Abstract

We have designed a novel rotational Raman and Rayleigh lidar system that incorporates a simple holographic optical element. The hologram simultaneously disperses and focuses the backscattered signal light so that narrow spectral features can be isolated and detected with high efficiency. By measuring the relative strength of several nitrogen rotational Raman lines, we can obtain an accurate temperature of the atmosphere at a given altitude without the need for external calibration. Simultaneous photon counting of the Rayleigh backscatter signal permits temperature measurements at much higher altitudes.

© 2002 Optical Society of America

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References

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  1. J. Cooney, “Measurement of atmospheric temperature profiles by Raman backscatter,” J. Appl. Meteorol. 11, 108–112 (1971).
    [CrossRef]
  2. A. Cohen, J. A. Cooney, K. N. Geller, “Atmospheric temperature profiles from measurements of rotational Raman and elastic scattering,” Appl. Opt. 15, 2896–2901 (1976).
    [CrossRef] [PubMed]
  3. C. M. Penney, R. L. St. Peters, M. Lapp, “Absolute rotational Raman cross sections for N2, O2, and CO2,” J. Opt. Soc. Am. 64, 712–716 (1974).
    [CrossRef]
  4. D. Nedeljkovic, A. Hauchecorne, M. L. Chanin, “Rotational Raman lidar to measure the atmospheric temperature from the ground to 30 km,” IEEE Trans. Geosci. Remote Sens. 31, 90–101 (1993).
    [CrossRef]
  5. G. Vaughan, D. P. Wareing, S. J. Pepler, L. Thomas, M. V. Mitev, “Atmospheric temperature measurements made by rotational Raman scattering,” Appl. Opt. 32, 2758–2764 (1993).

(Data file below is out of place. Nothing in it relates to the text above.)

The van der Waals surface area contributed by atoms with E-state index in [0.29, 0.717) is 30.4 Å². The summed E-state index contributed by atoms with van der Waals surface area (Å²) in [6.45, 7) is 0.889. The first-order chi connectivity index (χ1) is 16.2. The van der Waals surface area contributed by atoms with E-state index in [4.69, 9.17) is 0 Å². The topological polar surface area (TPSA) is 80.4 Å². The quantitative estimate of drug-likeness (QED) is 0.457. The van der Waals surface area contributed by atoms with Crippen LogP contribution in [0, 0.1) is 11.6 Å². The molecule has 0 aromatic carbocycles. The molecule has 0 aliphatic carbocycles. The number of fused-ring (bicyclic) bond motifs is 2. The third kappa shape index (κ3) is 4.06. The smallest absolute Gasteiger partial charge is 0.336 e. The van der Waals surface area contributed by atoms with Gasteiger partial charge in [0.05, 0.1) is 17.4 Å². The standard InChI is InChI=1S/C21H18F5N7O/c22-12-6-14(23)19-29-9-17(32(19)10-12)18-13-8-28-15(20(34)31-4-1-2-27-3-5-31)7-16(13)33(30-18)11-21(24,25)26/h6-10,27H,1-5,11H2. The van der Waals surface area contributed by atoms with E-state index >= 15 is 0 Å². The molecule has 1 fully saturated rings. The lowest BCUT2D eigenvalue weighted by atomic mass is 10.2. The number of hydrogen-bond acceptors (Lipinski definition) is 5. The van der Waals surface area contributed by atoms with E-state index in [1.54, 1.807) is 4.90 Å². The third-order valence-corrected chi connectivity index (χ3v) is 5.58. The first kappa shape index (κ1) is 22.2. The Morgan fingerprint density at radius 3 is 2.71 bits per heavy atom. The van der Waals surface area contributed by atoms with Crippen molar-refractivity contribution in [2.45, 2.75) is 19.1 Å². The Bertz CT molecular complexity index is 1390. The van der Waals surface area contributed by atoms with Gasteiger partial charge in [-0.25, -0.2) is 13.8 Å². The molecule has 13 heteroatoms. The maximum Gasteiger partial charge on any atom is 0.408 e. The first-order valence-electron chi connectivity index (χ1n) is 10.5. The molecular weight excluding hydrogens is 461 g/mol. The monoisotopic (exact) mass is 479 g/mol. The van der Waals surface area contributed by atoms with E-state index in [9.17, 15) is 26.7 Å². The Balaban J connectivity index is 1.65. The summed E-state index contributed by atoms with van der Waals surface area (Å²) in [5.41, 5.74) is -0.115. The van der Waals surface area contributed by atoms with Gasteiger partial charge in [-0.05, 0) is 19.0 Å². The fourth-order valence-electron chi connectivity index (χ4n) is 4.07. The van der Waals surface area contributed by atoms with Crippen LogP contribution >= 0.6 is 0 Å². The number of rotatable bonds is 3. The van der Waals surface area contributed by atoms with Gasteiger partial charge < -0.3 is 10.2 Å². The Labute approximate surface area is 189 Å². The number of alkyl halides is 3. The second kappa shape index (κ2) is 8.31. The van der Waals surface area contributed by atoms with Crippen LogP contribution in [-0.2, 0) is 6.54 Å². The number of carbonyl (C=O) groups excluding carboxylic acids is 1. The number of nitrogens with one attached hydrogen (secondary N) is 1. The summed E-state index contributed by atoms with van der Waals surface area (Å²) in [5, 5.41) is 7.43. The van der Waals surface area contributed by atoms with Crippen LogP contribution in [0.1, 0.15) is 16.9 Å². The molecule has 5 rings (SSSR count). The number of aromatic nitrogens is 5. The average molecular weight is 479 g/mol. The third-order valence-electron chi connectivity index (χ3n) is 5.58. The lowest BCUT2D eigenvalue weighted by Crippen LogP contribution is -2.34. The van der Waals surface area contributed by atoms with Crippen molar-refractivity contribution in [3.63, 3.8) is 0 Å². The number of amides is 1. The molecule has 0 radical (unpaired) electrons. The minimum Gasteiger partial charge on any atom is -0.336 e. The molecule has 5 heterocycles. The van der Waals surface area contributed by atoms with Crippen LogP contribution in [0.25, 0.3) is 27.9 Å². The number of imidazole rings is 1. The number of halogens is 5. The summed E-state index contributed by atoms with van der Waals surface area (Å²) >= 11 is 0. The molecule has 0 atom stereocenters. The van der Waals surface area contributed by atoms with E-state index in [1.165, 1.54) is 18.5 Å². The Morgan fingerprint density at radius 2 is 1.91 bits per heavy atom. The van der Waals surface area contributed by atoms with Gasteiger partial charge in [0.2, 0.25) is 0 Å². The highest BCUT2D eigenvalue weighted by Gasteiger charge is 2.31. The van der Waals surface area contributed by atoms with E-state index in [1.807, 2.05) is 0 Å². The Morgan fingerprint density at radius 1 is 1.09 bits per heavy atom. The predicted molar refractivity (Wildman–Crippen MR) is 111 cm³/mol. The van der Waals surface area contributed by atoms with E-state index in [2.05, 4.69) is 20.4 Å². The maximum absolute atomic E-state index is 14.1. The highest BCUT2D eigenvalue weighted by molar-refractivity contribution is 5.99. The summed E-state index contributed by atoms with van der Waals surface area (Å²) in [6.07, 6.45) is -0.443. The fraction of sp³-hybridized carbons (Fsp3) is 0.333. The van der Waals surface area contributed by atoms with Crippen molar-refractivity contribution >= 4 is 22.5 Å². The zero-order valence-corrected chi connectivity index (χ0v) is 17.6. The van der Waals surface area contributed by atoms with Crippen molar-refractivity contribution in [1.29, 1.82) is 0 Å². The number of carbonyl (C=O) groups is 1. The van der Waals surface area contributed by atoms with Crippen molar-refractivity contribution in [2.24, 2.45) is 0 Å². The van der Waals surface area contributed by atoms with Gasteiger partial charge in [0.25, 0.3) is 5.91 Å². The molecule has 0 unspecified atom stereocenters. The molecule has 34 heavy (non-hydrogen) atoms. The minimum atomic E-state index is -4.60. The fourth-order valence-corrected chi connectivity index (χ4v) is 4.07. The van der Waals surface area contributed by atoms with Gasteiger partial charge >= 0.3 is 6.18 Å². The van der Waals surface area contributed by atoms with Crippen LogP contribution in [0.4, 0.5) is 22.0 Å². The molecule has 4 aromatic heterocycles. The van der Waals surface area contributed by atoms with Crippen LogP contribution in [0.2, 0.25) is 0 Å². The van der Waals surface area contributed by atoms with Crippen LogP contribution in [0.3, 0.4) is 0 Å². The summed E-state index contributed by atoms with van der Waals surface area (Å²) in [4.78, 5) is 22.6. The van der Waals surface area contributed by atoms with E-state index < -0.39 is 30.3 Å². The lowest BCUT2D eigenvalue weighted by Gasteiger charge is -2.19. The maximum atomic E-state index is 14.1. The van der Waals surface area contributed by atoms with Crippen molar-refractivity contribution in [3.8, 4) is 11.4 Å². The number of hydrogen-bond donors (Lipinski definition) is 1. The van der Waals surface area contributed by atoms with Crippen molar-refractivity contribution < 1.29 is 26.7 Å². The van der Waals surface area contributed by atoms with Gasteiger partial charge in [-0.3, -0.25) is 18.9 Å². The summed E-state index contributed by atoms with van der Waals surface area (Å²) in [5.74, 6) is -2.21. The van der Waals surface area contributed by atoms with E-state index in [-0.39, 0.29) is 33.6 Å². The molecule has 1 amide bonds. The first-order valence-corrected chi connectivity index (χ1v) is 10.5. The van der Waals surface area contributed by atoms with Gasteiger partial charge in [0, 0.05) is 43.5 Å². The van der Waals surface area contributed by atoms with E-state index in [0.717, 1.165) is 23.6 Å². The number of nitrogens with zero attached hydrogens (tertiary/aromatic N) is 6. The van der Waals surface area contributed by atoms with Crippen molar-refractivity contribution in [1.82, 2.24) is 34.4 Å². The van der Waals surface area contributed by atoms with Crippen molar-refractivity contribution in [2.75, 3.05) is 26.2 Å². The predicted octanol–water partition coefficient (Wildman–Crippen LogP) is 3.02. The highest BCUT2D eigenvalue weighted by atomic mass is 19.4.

[CrossRef] [PubMed]
  6. P. A. T. Haris, C. R. Philbrick, “Rotational Raman lidar for temperature measurements in the troposphere,” in Proceedings of the Second Topical Symposium on Combined Optical-Microwave Earth and Atmospheric Sensing (Institute of Electrical and Electronics Engineers, New York, 1995), 141–144.
    [CrossRef]
  7. J. Zeyn, W. Lahmann, C. Weitkamp, “Remote daytime measurements of tropospheric temperature profiles with a rotational Raman lidar,” Opt. Lett. 21, 1301–1303 (1996).
    [CrossRef] [PubMed]
  8. G. E. Walrafen, “Slitless optical-fiber laser-Raman spectrometer employing a concave holographic grating,” Appl. Spectrosc. 31, 295–298 (1977).
    [CrossRef]
  9. J. K. Brasseur, G. Andersen, P. A. T. Haris, R. J. Knize, “Daytime holographic Raman lidar system,” in Laser Radar Technology and Applications V, G. W. Kamerman, U. N. Singh, C. Werner, V. V. Molebny, eds., Proc. SPIE4035, 13–21 (2000).
    [CrossRef]
  10. T. A. Berkoff, D. N. Whiteman, R. D. Rallison, G. K. Schwemmer, L. Ramon-Izquierdo, H. Plotkin, “Remote detection of Raman scattering by use of a holographic optical element as a dispersive telescope,” Opt. Lett. 25, 1201–1203 (2000).